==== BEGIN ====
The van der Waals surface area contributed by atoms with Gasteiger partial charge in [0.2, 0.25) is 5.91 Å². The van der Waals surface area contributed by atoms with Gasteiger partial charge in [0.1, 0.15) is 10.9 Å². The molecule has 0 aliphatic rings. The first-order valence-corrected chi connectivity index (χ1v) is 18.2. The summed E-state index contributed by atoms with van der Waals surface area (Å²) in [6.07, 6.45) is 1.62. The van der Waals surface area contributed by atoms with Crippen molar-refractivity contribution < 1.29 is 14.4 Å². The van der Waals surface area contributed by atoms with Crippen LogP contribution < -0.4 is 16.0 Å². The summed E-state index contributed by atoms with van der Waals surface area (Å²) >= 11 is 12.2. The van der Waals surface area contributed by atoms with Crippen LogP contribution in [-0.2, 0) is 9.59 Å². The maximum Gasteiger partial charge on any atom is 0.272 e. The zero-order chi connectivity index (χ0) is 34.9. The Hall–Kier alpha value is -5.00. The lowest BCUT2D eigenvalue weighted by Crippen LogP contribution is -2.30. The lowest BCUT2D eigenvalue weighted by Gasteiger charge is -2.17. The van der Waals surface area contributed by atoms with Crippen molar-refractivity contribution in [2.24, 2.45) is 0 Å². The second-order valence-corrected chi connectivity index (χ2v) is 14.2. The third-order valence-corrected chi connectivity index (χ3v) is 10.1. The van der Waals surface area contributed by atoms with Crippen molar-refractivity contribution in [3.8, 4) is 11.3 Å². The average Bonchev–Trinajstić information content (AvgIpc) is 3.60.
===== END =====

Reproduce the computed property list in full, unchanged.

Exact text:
The van der Waals surface area contributed by atoms with Gasteiger partial charge in [0.2, 0.25) is 5.91 Å². The van der Waals surface area contributed by atoms with Gasteiger partial charge in [0.1, 0.15) is 10.9 Å². The molecule has 0 aliphatic rings. The first-order valence-corrected chi connectivity index (χ1v) is 18.2. The summed E-state index contributed by atoms with van der Waals surface area (Å²) in [6.07, 6.45) is 1.62. The van der Waals surface area contributed by atoms with Crippen molar-refractivity contribution < 1.29 is 14.4 Å². The van der Waals surface area contributed by atoms with Crippen LogP contribution < -0.4 is 16.0 Å². The summed E-state index contributed by atoms with van der Waals surface area (Å²) >= 11 is 12.2. The van der Waals surface area contributed by atoms with Crippen LogP contribution in [-0.2, 0) is 9.59 Å². The maximum Gasteiger partial charge on any atom is 0.272 e. The zero-order chi connectivity index (χ0) is 34.9. The Hall–Kier alpha value is -5.00. The lowest BCUT2D eigenvalue weighted by Crippen LogP contribution is -2.30. The lowest BCUT2D eigenvalue weighted by Gasteiger charge is -2.17. The van der Waals surface area contributed by atoms with Crippen molar-refractivity contribution in [2.24, 2.45) is 0 Å². The second-order valence-corrected chi connectivity index (χ2v) is 14.2. The third-order valence-corrected chi connectivity index (χ3v) is 10.1. The van der Waals surface area contributed by atoms with Crippen molar-refractivity contribution in [3.8, 4) is 11.3 Å². The average Bonchev–Trinajstić information content (AvgIpc) is 3.60.